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Arizona lawmakers are vowing to fight a plan by the Air Force to start retiring some of the nation's fleet of A-10 Thunderbolt II ground-attack jets — a major operation at Davis-Monthan Air Force Base — as part of a plan to drop some older, legacy weapon systems to help pay for new programs.
U.S. Sen. Martha McSally, R-Ariz., a former A-10 pilot, and U.S. Rep. Ann Kirkpatrick, D-Ariz., both vowed to fight the move to retire 44 of the oldest A-10s starting this year.
During a press briefing last week, Air Force officials unveiled plans to start mothballing several older platforms, including retiring some A-10s even as it refits others with new wings.
The Air Force wants to get rid of some of its most well-known aircraft. Here's what's on the chopping block
Editor's Note: This article originally appeared on Business Insider.
The $207.2 billion total spending in the Air Force's 2021 budget request holds even with what the service was allotted in 2020.
The lack of change in dollars contrasts with Air Force officials' comments about a need for dramatic change to prepare for potential high-end conflict with a power like Russia or China.
"If you have platforms that are not going to play in that 2030 fight, is there a near-term risk, which is real risk, that we need to take as a department to buy our future, to be able to have the connectivity we need to fight at the speeds the future's going to demand?" Air Force Chief of Staff Gen. David Goldfein said in January.
The 2021 request, released Monday, stopped short of big shakeups, such as ditching entire aircraft inventories or scrapping major procurement programs, according to Defense News.
But the proposed 2021 budget would part with a number of noteworthy aircraft, freeing up $4.1 billion in the next five-year spending plan and reflecting a belief that "winning in the future will require investing in the right new capabilities now," an Air Force spokeswoman told Military.com.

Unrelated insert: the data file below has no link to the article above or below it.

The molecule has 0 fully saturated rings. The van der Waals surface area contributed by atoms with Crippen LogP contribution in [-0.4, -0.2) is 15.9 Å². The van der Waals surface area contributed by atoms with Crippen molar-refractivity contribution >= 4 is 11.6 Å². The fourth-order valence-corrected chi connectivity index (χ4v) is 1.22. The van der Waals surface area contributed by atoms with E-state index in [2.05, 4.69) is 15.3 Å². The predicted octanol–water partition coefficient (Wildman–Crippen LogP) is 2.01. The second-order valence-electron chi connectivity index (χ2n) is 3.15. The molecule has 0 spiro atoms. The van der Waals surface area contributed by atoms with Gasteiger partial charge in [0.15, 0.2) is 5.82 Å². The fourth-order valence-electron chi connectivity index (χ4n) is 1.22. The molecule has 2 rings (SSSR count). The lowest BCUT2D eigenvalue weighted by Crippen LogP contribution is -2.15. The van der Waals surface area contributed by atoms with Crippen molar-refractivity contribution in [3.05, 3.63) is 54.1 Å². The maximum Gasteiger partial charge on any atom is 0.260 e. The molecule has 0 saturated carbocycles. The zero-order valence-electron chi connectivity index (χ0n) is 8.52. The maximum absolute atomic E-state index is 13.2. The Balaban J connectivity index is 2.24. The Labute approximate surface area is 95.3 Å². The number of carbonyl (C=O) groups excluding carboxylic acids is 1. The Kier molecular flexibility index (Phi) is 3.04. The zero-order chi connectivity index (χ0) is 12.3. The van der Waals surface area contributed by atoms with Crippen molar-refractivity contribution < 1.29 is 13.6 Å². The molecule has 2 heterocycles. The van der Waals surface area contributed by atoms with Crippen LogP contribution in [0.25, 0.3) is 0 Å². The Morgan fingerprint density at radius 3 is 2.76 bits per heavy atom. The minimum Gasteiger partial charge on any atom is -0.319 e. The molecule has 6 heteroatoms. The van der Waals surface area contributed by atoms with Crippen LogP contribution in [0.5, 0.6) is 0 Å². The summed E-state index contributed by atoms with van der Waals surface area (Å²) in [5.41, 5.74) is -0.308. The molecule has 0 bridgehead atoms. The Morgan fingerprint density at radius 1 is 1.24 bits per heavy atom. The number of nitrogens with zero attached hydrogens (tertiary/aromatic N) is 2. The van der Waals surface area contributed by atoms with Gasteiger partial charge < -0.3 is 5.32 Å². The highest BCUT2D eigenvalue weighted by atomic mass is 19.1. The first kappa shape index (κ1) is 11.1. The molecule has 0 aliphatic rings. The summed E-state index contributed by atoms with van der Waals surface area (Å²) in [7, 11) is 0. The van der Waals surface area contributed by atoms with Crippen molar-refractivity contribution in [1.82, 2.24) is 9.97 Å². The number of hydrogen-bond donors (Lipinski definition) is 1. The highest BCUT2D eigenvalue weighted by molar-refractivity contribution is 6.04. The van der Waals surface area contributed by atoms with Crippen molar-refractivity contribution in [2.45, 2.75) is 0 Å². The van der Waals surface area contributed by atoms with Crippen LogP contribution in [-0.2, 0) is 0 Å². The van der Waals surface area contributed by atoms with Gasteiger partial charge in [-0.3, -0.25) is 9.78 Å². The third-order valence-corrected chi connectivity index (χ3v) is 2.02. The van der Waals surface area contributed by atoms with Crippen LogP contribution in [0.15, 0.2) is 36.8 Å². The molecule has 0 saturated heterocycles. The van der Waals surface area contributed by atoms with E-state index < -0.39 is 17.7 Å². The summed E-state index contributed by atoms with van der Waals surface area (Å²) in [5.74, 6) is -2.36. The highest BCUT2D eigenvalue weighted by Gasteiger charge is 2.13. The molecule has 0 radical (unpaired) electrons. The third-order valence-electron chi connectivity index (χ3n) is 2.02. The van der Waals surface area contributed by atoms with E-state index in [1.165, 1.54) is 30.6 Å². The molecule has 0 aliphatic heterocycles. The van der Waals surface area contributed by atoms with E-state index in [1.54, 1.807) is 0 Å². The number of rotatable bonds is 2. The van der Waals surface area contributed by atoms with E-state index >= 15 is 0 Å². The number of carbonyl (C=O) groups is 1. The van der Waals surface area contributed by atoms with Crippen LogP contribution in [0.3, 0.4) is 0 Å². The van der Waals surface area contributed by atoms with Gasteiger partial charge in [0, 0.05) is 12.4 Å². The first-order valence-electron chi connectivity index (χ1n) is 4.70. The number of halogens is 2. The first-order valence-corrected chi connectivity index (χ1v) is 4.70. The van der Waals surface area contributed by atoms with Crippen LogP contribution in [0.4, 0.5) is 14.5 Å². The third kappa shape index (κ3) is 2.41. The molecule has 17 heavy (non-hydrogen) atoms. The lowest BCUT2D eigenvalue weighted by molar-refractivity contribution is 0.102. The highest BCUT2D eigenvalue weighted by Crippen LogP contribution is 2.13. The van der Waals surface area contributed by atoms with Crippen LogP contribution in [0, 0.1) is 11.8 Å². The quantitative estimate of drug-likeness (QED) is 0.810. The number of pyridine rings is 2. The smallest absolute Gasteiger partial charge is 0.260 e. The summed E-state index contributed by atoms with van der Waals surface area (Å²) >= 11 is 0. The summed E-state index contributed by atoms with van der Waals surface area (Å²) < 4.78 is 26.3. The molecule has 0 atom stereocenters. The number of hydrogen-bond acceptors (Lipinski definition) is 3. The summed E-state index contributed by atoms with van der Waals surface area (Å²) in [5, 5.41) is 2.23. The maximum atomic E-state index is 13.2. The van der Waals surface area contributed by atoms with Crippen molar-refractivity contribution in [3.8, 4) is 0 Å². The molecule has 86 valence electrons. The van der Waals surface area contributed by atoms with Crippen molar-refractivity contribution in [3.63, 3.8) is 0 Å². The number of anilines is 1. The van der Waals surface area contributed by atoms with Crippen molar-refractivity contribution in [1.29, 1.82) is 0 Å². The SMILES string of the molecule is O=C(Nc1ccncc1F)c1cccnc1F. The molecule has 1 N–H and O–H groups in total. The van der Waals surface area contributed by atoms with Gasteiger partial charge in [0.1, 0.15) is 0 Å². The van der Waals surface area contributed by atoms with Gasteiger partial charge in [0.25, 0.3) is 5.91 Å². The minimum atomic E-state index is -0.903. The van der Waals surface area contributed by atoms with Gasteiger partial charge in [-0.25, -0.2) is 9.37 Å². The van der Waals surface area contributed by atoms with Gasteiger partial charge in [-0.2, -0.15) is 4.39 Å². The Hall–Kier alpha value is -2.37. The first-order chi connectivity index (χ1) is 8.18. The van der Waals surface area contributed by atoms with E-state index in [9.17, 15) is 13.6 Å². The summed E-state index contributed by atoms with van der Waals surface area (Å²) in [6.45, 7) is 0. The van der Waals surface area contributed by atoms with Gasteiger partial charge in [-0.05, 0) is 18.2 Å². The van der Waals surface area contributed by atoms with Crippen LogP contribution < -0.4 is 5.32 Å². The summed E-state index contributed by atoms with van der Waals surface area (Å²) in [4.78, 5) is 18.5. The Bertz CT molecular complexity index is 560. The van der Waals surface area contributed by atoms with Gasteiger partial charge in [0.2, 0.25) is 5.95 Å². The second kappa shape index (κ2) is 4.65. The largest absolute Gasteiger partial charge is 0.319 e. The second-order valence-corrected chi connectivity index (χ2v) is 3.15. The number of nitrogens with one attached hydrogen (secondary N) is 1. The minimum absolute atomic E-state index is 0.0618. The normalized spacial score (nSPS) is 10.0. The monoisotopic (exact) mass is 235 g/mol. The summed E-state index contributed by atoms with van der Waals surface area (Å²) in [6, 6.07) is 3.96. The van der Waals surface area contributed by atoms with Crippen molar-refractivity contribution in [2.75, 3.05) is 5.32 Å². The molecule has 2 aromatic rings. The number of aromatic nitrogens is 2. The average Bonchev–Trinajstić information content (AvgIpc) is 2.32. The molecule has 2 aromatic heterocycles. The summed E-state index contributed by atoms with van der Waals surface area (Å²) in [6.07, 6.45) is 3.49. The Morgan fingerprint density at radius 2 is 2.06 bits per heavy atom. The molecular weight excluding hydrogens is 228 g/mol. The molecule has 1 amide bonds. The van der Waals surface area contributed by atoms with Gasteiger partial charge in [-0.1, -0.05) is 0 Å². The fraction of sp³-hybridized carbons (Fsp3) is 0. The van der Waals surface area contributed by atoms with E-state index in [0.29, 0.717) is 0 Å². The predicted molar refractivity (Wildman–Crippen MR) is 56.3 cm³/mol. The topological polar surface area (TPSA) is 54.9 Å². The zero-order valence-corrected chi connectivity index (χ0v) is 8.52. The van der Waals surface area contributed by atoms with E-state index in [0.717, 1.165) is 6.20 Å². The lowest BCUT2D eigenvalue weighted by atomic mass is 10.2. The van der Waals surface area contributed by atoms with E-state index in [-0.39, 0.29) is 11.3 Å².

Below, you can which aircraft the Air Force wants to retire:
Production on the Army's newest armored vehicle would slow considerably in 2021 under a budget proposal unveiled by Pentagon officials this week.
But that doesn't necessarily mean Anniston Army Depot will see a delay in its work on the Armored Multipurpose Vehicle, an advocate for the depot said.
The Navy and Marine Corps intend to purchase an additional 203 Tactical Tomahawk Cruise Missiles for roughly $402 million in 2021, according to the Navy's budget request for that fiscal year, with 155 of the long-range munitions going to the Navy and 48 going to the Marine Corps.
The Navy's decision to get more Tomahawks isn't all that shocking — after all, the missiles made national news as recently as 2017 after President Donald Trump approved launching dozens at targets in Syria.
However, the fact that the Corps wants to get their hands on the cruise missile is surprising.
"The Marine Corps is procuring the Tomahawk missile as part of an overall strategy to build a more lethal Fleet Marine Force," said Capt Christopher Harrison, a Marine Corps spokesman, who also confirmed to Task & Purpose that the Marine Corps' intent to procure Tomahawks is "a new development."
"This capability is in support of the Marine Corps Expeditionary Advanced Base Operations (EABO) and the National Defense Strategy (NDS) approach to build a more lethal Joint Force," Harrison said. "Further details on the capability and or employment are classified."
The Marine Corps' end strength will drop by thousands for the first time since it ended a years-long post-war drawdown as the service moves forward with a plan to slash manpower costs to pay for modern equipment and weapons systems.
The Marine Corps wants $46 billion in 2021, almost identical to last year's $45.9 billion request as the Pentagon's topline budget ask for next year remains flat. The request includes plans to drop the force from its authorized 2020 end strength of 186,200 down to 184,100 in 2021.
The manpower reductions are "part of larger reform initiatives aimed at internally generating resources ... to reinvest in modernization and increasing lethality," budget documents state. Moving toward a smaller service is part of a plan to get the Marine Corps to where it needs to be in the next 15 years, the request states.
If approved, the reduction would mark the first time the force has faced personnel cuts since 2016, when the Marine Corps ended a drawdown that cut about 20,000 from the ranks after it bulked up during the height of the wars in Iraq and Afghanistan.